Professional Development & Engineering Internships


Ben Working on his Senior Design Project

Hi! My name is Ben Lorden, I am a senior from Littleton, CO studying Mechanical Engineering . I have thrived during my time at CSU, growing both in the classroom and outside of it. My education has been extended outside of the classroom by the internships I have had over the past two summers, which were highlighted a while ago by the college. In review, the first was with InScope Energy, an energy management firm in Northern Virginia where I worked to research new business opportunities and helped to develop their technologies further. In the second, I worked with Siemens as a technical sales intern, visiting customer sites and learning about the industries they serve. These opportunities helped to develop me as an individual and have prepared me as I now begin transitioning into the workforce. Internships are just one example of the countless opportunities for professional development I have at CSU. Others that I have appreciated are my roles as a Student Ambassador for the Scott College of Engineering and as a Presidential Ambassador for the Colorado State University as a whole.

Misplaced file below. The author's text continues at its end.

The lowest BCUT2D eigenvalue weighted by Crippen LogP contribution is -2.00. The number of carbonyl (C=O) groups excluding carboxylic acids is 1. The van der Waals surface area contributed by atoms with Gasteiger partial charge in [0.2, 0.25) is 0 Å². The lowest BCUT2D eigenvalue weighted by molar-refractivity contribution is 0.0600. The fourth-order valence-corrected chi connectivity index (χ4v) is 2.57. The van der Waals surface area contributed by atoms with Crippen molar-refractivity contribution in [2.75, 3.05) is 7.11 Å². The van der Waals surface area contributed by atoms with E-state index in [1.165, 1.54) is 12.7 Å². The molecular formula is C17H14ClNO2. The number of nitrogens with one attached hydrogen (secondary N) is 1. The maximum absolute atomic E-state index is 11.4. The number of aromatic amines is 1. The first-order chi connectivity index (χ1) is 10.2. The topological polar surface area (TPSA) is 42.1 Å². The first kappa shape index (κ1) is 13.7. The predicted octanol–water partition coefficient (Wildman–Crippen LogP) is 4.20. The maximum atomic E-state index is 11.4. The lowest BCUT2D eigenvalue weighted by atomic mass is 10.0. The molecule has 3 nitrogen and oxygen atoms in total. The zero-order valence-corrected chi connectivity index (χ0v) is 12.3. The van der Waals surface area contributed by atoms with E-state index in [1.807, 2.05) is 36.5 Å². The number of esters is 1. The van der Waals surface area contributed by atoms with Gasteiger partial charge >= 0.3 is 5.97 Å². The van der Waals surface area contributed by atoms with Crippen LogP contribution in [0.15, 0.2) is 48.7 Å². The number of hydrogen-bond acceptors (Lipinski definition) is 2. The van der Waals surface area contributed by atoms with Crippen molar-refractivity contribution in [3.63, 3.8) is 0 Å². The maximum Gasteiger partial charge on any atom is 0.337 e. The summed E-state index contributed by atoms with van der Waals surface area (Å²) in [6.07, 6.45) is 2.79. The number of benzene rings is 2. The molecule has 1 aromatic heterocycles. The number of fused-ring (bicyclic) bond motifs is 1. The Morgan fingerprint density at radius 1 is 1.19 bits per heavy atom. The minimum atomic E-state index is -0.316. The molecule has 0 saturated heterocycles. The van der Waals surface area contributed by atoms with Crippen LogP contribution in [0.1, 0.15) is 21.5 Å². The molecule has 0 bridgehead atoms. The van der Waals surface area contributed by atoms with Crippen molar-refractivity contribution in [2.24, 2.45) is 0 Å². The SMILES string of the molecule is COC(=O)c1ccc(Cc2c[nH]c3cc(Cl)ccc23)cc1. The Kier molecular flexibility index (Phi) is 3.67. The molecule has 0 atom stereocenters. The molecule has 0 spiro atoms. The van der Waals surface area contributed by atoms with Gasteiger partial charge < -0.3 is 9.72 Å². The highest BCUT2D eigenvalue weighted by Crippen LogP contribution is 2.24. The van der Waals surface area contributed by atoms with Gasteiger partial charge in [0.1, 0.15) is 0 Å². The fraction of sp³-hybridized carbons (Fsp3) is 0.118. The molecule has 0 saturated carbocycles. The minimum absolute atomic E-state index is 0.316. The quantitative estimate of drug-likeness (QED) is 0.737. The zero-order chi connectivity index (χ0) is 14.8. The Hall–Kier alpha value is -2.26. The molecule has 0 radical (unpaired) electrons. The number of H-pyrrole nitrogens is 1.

How has being an Ambassador for the Scott College of Engineering as well as a Presidential Ambassador impacted your experiences at CSU?

In my role as a Student Ambassador for the Scott College of Engineering, I have the pleasure of showing off amazing things that are taking place in our college to prospective engineering students. I have been able to grow in areas like public speaking and leadership through this job, as I have spoken to many groups of varying sizes. This position has been very fun and rewarding while impacting the CSU experience of prospective students from their very first moments on campus to helping them find an engineering major that will lead to a lifetime of learning and success.